Dan feels the appropriate amount of guilt once the deed is done, but rationalizes it thinking this is a one-time deal and no one needs to know. Unfortunately Alex doesn’t feel the same, far from it. First committing an alarming act when Dan talks about leaving, she slowly begins to turn his life upside down. She insistently calls him at work, then gets starts calling at home, forces him to meet her in public, damages his car, and eventually shows up at his doorstep. This situation is not going to simply go away; it’s going to escalate.

James Dearden’s script treats the situation smartly by having Dan act as realistically as possible. When he believes Alex is becoming dangerous, he goes to the police saying “a friend” is being harassed and asks for advice. However once Alex crosses the line, he comes clean and confesses he is the “friend.”  More importantly he confesses to his wife with the expected results. Time to face the music.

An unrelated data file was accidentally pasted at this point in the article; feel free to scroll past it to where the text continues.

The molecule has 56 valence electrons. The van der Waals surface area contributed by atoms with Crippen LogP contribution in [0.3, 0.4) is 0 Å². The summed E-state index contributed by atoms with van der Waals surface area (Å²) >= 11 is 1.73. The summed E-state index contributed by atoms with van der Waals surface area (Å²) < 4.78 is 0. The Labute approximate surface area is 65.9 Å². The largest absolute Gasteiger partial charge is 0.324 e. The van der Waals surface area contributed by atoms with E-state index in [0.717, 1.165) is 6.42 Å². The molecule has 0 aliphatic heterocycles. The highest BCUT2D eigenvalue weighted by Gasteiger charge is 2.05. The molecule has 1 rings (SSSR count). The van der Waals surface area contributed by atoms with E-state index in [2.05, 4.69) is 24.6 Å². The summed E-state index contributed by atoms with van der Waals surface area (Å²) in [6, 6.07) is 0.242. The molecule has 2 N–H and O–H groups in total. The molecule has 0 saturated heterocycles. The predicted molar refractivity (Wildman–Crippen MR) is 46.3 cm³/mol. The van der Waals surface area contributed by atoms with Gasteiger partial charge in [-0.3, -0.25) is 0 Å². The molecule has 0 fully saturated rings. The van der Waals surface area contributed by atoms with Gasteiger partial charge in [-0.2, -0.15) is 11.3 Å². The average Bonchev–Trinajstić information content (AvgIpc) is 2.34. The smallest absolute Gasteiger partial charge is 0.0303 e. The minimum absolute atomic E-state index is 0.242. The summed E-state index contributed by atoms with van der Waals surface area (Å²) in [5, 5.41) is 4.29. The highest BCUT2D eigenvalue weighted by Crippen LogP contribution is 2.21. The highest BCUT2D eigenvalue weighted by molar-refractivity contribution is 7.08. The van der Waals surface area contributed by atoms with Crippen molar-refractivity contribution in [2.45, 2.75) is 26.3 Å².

Although Douglas is on screen for most of the movie, it is the female leads who received Oscar nominations for their roles and it is easy to see why. Close begins as a professional career woman who would not be out of place running a boardroom. It is very gradually that her behaviour evolves from obsession to total lunacy, while never veering into parody. You believe this is an actual human being with serious mental issues. Anne Archer as the wife also evolves, starting out as a happily married woman who has no idea her world is about to be shattered. However when the crazy hits the fan, she proves if hell has one thing worse than a woman scorned, it’s a mother protecting her family.


Popular posts from this blog